Over 800 miles from the impact site, massive ripples buried deep underground record the devastation wrought by an asteroid. The Chicxulub impact, the likely smoking gun for the extinction of the dinosaurs at the end of the Cretaceous, sent tsunamis tearing across the Gulf of Mexico. These giant waves left ripples in the undersea sediments as they passed and a new study has found what might be the largest "megaripples" on the planet.
The Darkest Day
Let's step back a moment. It has been around 40 years since the Chicxulub impact, located on the northern shores of the Yucatan Peninsula, was identified as the potential cause of the famed Cretaceous-Tertiary extinction (a.k.a., the K-t boundary). Since then, signs of this massive collision have been found across the planet. These include a layer of iridium from the asteroid, droplets of molten rock that rained down after the impact, wave deposits as far away as North Dakota and the charred remains of forest burned by the heat of the blast.
And we're still discovering the results of that bleak day 66 million years ago. A new study in Earth and Planetary Science Letters by Gary Kinsland and others may have revealed the deposits left by the massive tsunamis created by the impact. When the asteroid, thought to have been 6 miles across, blasted into the shallow proto-Gulf of Mexico, it unleashed waves that raced across the sea.
At that time, the coastline along the north of the gulf was much further north thanks to high sea levels, so the modern state of Louisiana was under a hundred or so feet of sea water. The tsunamis that sloshed across the gulf carried sediment and deposited it in the form of massive ripples across what is now dry land in central Louisiana.
Massive Waves Create Massive Ripples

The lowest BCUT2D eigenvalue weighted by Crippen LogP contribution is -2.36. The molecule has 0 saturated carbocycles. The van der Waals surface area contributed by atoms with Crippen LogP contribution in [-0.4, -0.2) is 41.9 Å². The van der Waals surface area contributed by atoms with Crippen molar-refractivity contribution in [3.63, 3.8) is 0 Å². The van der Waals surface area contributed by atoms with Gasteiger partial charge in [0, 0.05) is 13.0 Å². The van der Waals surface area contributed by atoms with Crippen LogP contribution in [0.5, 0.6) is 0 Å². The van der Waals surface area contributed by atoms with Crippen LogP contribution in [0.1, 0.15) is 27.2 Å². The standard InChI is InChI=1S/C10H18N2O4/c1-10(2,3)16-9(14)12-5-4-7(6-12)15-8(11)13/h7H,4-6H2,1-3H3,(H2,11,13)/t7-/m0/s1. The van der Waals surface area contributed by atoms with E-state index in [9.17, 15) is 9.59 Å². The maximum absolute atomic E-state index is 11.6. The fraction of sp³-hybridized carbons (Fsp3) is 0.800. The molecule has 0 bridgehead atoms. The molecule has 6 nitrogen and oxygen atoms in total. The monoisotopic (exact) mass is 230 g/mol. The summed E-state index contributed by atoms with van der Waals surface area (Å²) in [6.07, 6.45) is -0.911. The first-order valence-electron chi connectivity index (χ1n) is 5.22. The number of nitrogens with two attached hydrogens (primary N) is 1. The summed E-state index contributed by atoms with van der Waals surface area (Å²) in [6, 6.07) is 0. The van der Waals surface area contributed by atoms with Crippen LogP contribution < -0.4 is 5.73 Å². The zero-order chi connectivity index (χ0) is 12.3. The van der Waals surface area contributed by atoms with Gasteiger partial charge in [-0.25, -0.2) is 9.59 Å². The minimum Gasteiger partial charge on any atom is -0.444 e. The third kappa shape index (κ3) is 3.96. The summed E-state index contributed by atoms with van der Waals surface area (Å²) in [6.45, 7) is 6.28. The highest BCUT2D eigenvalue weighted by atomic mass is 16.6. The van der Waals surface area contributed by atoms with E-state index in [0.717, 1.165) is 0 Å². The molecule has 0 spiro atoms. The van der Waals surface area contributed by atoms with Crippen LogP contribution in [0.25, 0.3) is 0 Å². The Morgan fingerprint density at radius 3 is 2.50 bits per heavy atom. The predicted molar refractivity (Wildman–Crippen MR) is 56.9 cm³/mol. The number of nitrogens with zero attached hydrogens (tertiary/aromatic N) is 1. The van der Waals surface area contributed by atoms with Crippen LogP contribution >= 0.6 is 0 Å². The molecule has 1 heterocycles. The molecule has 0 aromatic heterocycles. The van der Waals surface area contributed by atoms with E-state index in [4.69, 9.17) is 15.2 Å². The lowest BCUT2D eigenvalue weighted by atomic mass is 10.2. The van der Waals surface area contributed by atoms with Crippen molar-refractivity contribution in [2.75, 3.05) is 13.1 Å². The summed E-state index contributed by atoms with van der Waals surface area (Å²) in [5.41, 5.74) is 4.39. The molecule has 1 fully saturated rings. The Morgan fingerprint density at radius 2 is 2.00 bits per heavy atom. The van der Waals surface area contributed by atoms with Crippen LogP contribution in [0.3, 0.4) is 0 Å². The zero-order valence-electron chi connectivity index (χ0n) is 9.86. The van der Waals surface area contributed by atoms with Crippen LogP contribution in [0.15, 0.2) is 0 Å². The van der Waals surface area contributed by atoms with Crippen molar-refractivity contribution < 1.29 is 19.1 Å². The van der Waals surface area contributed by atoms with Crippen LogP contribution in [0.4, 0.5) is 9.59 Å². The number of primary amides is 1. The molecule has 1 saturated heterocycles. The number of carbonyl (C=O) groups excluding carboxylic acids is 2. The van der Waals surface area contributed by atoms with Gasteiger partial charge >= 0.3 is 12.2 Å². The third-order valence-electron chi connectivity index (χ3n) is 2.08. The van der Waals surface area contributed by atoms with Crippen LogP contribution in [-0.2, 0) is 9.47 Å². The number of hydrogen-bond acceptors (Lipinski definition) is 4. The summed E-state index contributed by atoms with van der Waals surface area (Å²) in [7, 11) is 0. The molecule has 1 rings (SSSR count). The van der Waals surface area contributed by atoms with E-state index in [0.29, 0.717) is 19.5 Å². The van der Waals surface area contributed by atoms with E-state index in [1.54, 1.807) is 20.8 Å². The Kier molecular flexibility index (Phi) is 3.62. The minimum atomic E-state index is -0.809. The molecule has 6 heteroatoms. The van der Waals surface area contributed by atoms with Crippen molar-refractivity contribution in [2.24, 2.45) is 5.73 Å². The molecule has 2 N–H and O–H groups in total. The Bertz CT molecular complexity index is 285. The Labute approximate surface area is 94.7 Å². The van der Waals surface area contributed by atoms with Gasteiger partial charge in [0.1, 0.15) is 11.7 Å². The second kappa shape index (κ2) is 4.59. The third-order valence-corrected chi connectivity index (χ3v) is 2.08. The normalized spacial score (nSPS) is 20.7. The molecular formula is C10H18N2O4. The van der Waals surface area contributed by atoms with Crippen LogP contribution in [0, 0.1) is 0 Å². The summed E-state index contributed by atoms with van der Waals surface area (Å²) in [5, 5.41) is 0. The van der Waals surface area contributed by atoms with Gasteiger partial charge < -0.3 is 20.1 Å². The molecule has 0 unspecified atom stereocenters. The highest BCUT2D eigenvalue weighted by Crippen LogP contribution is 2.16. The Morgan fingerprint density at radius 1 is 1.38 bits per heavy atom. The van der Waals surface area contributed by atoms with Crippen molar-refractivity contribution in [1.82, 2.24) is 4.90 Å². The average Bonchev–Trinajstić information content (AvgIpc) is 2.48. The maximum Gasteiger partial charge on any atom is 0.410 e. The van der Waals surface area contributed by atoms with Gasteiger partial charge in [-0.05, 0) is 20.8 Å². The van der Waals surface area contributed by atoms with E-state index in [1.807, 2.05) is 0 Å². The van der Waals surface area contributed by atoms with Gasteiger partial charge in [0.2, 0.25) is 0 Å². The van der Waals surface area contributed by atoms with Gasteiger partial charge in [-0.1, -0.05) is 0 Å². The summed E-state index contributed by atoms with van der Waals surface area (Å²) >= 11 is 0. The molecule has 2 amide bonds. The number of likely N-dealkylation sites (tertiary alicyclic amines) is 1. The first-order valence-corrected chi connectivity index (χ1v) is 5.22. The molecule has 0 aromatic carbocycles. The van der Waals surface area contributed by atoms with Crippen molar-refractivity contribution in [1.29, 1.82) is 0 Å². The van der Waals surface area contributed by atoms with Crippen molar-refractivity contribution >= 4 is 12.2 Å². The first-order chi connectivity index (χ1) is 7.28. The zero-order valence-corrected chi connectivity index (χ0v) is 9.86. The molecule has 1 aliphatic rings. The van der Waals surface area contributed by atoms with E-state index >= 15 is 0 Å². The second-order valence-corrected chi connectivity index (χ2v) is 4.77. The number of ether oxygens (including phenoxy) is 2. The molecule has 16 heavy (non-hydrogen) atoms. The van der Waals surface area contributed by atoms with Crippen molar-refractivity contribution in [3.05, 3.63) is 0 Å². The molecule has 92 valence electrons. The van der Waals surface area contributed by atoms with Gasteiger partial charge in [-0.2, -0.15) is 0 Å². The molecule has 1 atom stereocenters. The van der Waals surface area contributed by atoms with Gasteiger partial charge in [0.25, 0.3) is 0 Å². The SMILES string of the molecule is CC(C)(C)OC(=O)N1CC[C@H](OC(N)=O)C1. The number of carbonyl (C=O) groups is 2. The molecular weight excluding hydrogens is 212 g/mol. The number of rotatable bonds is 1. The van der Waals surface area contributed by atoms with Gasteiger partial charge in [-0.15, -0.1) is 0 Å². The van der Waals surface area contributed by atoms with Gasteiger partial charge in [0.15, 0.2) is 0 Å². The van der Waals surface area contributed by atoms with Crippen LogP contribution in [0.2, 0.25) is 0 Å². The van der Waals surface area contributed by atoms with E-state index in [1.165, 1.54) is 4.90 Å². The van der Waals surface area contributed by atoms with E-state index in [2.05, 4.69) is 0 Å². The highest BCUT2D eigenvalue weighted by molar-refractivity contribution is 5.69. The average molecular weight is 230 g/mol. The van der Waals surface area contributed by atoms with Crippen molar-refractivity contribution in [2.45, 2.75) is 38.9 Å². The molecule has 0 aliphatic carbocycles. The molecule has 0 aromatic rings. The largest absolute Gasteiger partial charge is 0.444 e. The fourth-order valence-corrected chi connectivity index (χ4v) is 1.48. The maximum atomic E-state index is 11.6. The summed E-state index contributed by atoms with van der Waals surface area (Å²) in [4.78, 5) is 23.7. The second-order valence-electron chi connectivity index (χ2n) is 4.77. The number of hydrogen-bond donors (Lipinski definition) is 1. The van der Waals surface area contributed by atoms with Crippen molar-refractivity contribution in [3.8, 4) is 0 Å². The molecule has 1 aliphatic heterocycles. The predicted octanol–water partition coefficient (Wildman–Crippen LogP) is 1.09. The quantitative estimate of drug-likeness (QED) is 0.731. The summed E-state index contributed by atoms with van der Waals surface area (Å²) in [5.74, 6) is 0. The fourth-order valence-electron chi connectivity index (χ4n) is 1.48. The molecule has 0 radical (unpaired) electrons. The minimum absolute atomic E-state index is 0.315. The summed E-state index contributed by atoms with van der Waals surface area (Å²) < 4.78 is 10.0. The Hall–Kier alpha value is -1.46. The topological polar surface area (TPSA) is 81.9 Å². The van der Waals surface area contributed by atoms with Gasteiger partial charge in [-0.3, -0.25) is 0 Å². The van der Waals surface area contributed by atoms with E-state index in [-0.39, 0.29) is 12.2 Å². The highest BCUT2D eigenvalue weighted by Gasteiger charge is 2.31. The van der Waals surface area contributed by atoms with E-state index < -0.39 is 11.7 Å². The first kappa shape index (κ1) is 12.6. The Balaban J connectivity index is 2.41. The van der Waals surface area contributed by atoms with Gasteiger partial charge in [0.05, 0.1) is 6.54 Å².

These megaripples are the first to be identified from the Chicxulub impact. Now, these ripples are, on one hand, much like you might see on a beach. On the other hand, they were huge. The average height of the ripples is 50 feet and their wavelength is over a third of a mile. The megaripples were so well preserved because the sea was deep enough that later storms didn't disturb the features.
These megaripples aren't visible at the Earth's surface today. They've been buried by later sediments but they show up in seismic data that has been collected over the decades by petroleum companies. Seismic data like these show changes in the layers of rock and sediment based on their characteristics like composition and density by using how the speed of seismic waves change as they pass by. Think of it somewhat like sonar for underground.
There is a vast trove of geophysical data about our planet locked away in propertiary data sets like these (and one can hope it can see the light of day when we move away from fossil fuels). Until then, these Louisiana megaripples are a tantalizing clue into what it might have been like for days after the Chicxulub impact, where massive tsunamis rolls back and forth across the Gulf of Mexico.